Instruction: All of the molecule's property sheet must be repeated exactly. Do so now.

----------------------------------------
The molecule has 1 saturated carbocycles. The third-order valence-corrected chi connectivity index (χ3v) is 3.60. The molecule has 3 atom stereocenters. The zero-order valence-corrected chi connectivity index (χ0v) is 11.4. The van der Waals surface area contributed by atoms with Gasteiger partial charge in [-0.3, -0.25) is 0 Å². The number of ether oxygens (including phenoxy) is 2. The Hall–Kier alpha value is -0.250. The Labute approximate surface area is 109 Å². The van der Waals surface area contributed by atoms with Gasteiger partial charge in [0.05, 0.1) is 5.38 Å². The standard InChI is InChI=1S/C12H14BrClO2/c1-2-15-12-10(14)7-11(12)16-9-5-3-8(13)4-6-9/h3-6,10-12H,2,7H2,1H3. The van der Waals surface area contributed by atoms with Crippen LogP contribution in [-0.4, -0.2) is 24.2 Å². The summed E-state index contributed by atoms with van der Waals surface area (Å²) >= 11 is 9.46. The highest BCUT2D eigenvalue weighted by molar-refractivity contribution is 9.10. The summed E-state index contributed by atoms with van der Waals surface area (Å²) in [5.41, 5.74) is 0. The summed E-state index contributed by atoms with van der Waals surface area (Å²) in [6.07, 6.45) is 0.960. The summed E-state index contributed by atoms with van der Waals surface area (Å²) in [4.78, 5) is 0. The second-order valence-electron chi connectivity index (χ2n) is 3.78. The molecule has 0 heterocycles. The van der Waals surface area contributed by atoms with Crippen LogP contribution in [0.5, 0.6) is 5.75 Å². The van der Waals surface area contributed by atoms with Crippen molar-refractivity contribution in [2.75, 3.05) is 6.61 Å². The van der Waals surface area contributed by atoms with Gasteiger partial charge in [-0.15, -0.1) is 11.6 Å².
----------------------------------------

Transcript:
The molecule has 1 saturated carbocycles. The third-order valence-corrected chi connectivity index (χ3v) is 3.60. The molecule has 3 atom stereocenters. The zero-order valence-corrected chi connectivity index (χ0v) is 11.4. The van der Waals surface area contributed by atoms with Gasteiger partial charge in [-0.3, -0.25) is 0 Å². The number of ether oxygens (including phenoxy) is 2. The Hall–Kier alpha value is -0.250. The Labute approximate surface area is 109 Å². The van der Waals surface area contributed by atoms with Gasteiger partial charge in [0.05, 0.1) is 5.38 Å². The standard InChI is InChI=1S/C12H14BrClO2/c1-2-15-12-10(14)7-11(12)16-9-5-3-8(13)4-6-9/h3-6,10-12H,2,7H2,1H3. The van der Waals surface area contributed by atoms with Crippen LogP contribution in [-0.4, -0.2) is 24.2 Å². The summed E-state index contributed by atoms with van der Waals surface area (Å²) >= 11 is 9.46. The highest BCUT2D eigenvalue weighted by molar-refractivity contribution is 9.10. The summed E-state index contributed by atoms with van der Waals surface area (Å²) in [5.41, 5.74) is 0. The summed E-state index contributed by atoms with van der Waals surface area (Å²) in [6.07, 6.45) is 0.960. The summed E-state index contributed by atoms with van der Waals surface area (Å²) in [4.78, 5) is 0. The second-order valence-electron chi connectivity index (χ2n) is 3.78. The molecule has 0 heterocycles. The van der Waals surface area contributed by atoms with Crippen LogP contribution in [0.5, 0.6) is 5.75 Å². The van der Waals surface area contributed by atoms with Crippen molar-refractivity contribution in [2.75, 3.05) is 6.61 Å². The van der Waals surface area contributed by atoms with Gasteiger partial charge in [-0.15, -0.1) is 11.6 Å².